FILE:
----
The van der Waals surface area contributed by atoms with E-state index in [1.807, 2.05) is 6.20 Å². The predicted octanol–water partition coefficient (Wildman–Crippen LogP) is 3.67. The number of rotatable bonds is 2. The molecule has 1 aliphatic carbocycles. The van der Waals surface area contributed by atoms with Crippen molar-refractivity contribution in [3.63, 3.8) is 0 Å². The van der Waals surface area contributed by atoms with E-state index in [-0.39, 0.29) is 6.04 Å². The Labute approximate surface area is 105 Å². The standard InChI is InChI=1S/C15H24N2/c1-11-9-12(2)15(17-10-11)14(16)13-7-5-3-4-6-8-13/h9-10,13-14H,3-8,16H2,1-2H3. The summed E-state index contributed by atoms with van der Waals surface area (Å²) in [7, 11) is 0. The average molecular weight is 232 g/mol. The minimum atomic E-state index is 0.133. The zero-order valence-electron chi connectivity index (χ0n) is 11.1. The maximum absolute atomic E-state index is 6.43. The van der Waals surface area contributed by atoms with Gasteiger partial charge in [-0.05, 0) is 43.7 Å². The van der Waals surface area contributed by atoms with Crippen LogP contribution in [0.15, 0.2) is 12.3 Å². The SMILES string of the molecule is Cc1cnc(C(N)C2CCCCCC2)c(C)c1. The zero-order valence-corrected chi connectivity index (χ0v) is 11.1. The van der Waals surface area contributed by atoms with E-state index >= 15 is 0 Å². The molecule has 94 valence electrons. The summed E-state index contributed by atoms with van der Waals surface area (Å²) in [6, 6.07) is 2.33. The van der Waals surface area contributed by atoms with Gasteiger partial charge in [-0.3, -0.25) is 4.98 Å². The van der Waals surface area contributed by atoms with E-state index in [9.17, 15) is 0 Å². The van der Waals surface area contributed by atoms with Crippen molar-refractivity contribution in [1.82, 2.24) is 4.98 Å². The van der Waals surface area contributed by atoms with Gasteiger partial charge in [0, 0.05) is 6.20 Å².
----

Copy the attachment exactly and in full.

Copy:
The van der Waals surface area contributed by atoms with E-state index in [1.807, 2.05) is 6.20 Å². The predicted octanol–water partition coefficient (Wildman–Crippen LogP) is 3.67. The number of rotatable bonds is 2. The molecule has 1 aliphatic carbocycles. The van der Waals surface area contributed by atoms with Crippen molar-refractivity contribution in [3.63, 3.8) is 0 Å². The van der Waals surface area contributed by atoms with E-state index in [-0.39, 0.29) is 6.04 Å². The Labute approximate surface area is 105 Å². The standard InChI is InChI=1S/C15H24N2/c1-11-9-12(2)15(17-10-11)14(16)13-7-5-3-4-6-8-13/h9-10,13-14H,3-8,16H2,1-2H3. The summed E-state index contributed by atoms with van der Waals surface area (Å²) in [7, 11) is 0. The average molecular weight is 232 g/mol. The minimum atomic E-state index is 0.133. The zero-order valence-electron chi connectivity index (χ0n) is 11.1. The maximum absolute atomic E-state index is 6.43. The van der Waals surface area contributed by atoms with Gasteiger partial charge in [-0.05, 0) is 43.7 Å². The van der Waals surface area contributed by atoms with Crippen LogP contribution in [0.15, 0.2) is 12.3 Å². The SMILES string of the molecule is Cc1cnc(C(N)C2CCCCCC2)c(C)c1. The zero-order valence-corrected chi connectivity index (χ0v) is 11.1. The van der Waals surface area contributed by atoms with E-state index >= 15 is 0 Å². The molecule has 94 valence electrons. The summed E-state index contributed by atoms with van der Waals surface area (Å²) in [6, 6.07) is 2.33. The van der Waals surface area contributed by atoms with Gasteiger partial charge in [-0.3, -0.25) is 4.98 Å². The van der Waals surface area contributed by atoms with E-state index in [9.17, 15) is 0 Å². The van der Waals surface area contributed by atoms with Crippen molar-refractivity contribution in [1.82, 2.24) is 4.98 Å². The van der Waals surface area contributed by atoms with Gasteiger partial charge in [0, 0.05) is 6.20 Å².